Heritability of brain size and surface features in rhesus macaques (Macaca mulatta)

J. M. Cheverud, D. Falk, M. Vannier, L. Konigsberg, R. C. Helmkamp, C. Hildebolt

Research output: Contribution to journalArticle

Abstract

The extent of heritability for overall brain size and regional cortical surface features such as sulcus lengths is important for demonstrating a genetic component to the observed phenotypic differences among individuals and for evaluating the potential for evolutionary change in response to selection. Although the genetics of brain size has been extensively considered, the detailed morphology of the cortical surface has not previously been subjected to genetic analysis. We estimated the heritability of brain size and cortical sulcus lengths using 438 endocranial casts taken from skeletons of rhesus macaques (Macaca mulatta) from the Cayo Santiago population. Estimates were obtained both by mother-offspring regression and symmetric-differences-squared (SDS) methods. Brain size, measured as cranial capacity, was highly and significantly heritable in this population, confirming results of previous studies with laboratory mice. Overall, cortical sulcus lengths were also heritable, with 35% of the sulci significantly heritable at the 5% level in the mother-offspring analysis. The average mother-offspring heritability estimate, 0.31, was the same as the average heritability obtained previously from a series of 56 cranial metric characters. The SDS analyses generally corresponded to the findings based on mother-offspring regressions, although the significance test appeared more conservative. Both gross and detailed morphology of the brain are heritable.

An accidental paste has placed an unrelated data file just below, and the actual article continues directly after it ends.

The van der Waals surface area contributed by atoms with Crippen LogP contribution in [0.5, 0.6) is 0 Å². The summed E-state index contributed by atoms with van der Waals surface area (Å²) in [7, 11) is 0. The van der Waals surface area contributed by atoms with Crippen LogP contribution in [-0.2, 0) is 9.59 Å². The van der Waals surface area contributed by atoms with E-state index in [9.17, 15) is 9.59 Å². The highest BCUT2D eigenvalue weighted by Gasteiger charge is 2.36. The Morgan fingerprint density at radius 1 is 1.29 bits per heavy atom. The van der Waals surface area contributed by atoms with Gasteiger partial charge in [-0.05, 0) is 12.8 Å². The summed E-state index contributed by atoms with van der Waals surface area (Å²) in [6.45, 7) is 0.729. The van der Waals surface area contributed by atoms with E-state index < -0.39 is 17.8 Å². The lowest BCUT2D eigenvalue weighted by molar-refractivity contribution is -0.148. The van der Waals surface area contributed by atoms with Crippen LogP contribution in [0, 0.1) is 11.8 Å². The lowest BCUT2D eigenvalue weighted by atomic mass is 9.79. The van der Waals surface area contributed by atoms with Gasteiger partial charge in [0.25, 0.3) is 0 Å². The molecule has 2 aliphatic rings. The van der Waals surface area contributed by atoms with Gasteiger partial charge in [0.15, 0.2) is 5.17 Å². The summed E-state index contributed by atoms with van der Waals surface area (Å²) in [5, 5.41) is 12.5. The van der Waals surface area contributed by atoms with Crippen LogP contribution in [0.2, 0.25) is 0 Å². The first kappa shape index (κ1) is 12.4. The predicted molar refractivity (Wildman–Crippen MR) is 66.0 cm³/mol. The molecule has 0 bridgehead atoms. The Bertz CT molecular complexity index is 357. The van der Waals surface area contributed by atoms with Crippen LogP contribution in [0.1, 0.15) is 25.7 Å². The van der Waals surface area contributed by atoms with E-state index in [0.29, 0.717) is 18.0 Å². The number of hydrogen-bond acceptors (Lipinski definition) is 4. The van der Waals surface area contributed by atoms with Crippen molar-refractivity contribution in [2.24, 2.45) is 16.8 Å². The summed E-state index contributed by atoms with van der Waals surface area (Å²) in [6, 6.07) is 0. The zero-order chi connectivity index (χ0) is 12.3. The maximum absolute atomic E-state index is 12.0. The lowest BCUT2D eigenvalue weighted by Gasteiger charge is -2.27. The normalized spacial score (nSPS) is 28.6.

Original languageEnglish (US)
Pages (from-to)51-57
Number of pages7
JournalJournal of Heredity
Volume81
Issue number1
DOIs
StatePublished - Jan 1 1990
Externally publishedYes

ASJC Scopus subject areas

  • Biotechnology
  • Molecular Biology
  • Genetics
  • Genetics(clinical)

Fingerprint Dive into the research topics of 'Heritability of brain size and surface features in rhesus macaques (Macaca mulatta)'. Together they form a unique fingerprint.

Cite this